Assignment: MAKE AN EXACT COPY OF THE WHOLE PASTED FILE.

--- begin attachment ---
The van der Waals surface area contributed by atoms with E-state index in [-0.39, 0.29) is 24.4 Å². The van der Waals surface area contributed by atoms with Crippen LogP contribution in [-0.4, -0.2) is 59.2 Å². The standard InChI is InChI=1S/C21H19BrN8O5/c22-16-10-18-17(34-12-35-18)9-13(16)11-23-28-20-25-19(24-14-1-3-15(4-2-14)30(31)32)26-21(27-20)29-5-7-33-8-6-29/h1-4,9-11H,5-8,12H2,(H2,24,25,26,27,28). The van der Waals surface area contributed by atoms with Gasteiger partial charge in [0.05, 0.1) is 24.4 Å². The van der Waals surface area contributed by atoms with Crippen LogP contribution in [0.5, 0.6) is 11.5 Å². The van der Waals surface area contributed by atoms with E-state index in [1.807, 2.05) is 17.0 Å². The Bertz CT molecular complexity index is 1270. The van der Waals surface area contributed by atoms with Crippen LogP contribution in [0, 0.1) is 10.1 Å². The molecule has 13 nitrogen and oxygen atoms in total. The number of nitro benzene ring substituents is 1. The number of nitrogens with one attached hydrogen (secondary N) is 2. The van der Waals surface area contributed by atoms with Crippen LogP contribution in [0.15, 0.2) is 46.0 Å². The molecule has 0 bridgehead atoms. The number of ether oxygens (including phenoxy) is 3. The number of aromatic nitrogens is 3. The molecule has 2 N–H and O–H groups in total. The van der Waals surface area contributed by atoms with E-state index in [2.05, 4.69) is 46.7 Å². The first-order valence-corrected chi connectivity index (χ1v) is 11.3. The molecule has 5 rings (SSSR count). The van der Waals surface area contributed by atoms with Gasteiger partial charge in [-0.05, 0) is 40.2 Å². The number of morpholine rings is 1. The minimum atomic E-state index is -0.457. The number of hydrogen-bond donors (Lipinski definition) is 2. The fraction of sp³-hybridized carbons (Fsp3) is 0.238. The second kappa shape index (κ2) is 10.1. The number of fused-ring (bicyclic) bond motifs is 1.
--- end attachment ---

The van der Waals surface area contributed by atoms with E-state index in [-0.39, 0.29) is 24.4 Å². The van der Waals surface area contributed by atoms with Crippen LogP contribution in [-0.4, -0.2) is 59.2 Å². The standard InChI is InChI=1S/C21H19BrN8O5/c22-16-10-18-17(34-12-35-18)9-13(16)11-23-28-20-25-19(24-14-1-3-15(4-2-14)30(31)32)26-21(27-20)29-5-7-33-8-6-29/h1-4,9-11H,5-8,12H2,(H2,24,25,26,27,28). The van der Waals surface area contributed by atoms with Gasteiger partial charge in [0.05, 0.1) is 24.4 Å². The van der Waals surface area contributed by atoms with Crippen LogP contribution in [0.5, 0.6) is 11.5 Å². The van der Waals surface area contributed by atoms with E-state index in [1.807, 2.05) is 17.0 Å². The Bertz CT molecular complexity index is 1270. The van der Waals surface area contributed by atoms with Crippen LogP contribution in [0, 0.1) is 10.1 Å². The molecule has 13 nitrogen and oxygen atoms in total. The number of nitro benzene ring substituents is 1. The number of nitrogens with one attached hydrogen (secondary N) is 2. The van der Waals surface area contributed by atoms with Crippen LogP contribution in [0.15, 0.2) is 46.0 Å². The molecule has 0 bridgehead atoms. The number of ether oxygens (including phenoxy) is 3. The number of aromatic nitrogens is 3. The molecule has 2 N–H and O–H groups in total. The van der Waals surface area contributed by atoms with E-state index in [2.05, 4.69) is 46.7 Å². The first-order valence-corrected chi connectivity index (χ1v) is 11.3. The molecule has 5 rings (SSSR count). The van der Waals surface area contributed by atoms with Gasteiger partial charge in [-0.05, 0) is 40.2 Å². The number of morpholine rings is 1. The minimum atomic E-state index is -0.457. The number of hydrogen-bond donors (Lipinski definition) is 2. The fraction of sp³-hybridized carbons (Fsp3) is 0.238. The second kappa shape index (κ2) is 10.1. The number of fused-ring (bicyclic) bond motifs is 1.